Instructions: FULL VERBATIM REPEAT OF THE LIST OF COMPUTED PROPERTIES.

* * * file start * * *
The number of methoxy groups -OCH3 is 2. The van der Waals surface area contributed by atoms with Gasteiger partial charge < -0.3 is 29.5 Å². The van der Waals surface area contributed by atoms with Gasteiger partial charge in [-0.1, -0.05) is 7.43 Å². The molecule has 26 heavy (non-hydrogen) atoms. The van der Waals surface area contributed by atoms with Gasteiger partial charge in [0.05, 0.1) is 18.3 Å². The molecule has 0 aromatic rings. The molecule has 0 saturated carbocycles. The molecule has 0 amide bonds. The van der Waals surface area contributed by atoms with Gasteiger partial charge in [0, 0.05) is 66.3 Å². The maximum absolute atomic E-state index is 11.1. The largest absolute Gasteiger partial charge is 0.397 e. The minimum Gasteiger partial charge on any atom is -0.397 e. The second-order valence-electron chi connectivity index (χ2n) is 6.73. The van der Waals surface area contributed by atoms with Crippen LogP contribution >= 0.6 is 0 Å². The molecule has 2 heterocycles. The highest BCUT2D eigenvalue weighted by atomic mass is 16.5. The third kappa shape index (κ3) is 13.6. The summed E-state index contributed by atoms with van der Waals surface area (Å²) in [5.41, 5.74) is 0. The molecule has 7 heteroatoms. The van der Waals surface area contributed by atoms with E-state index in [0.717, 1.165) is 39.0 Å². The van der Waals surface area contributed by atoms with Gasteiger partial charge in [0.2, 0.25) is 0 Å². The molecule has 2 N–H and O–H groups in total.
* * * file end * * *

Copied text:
The number of methoxy groups -OCH3 is 2. The van der Waals surface area contributed by atoms with Gasteiger partial charge < -0.3 is 29.5 Å². The van der Waals surface area contributed by atoms with Gasteiger partial charge in [-0.1, -0.05) is 7.43 Å². The molecule has 26 heavy (non-hydrogen) atoms. The van der Waals surface area contributed by atoms with Gasteiger partial charge in [0.05, 0.1) is 18.3 Å². The molecule has 0 aromatic rings. The molecule has 0 saturated carbocycles. The molecule has 0 amide bonds. The van der Waals surface area contributed by atoms with Gasteiger partial charge in [0, 0.05) is 66.3 Å². The maximum absolute atomic E-state index is 11.1. The largest absolute Gasteiger partial charge is 0.397 e. The minimum Gasteiger partial charge on any atom is -0.397 e. The second-order valence-electron chi connectivity index (χ2n) is 6.73. The van der Waals surface area contributed by atoms with Crippen LogP contribution >= 0.6 is 0 Å². The molecule has 2 heterocycles. The highest BCUT2D eigenvalue weighted by atomic mass is 16.5. The third kappa shape index (κ3) is 13.6. The summed E-state index contributed by atoms with van der Waals surface area (Å²) in [5.41, 5.74) is 0. The molecule has 7 heteroatoms. The van der Waals surface area contributed by atoms with E-state index in [0.717, 1.165) is 39.0 Å². The van der Waals surface area contributed by atoms with Gasteiger partial charge in [0.2, 0.25) is 0 Å². The molecule has 2 N–H and O–H groups in total.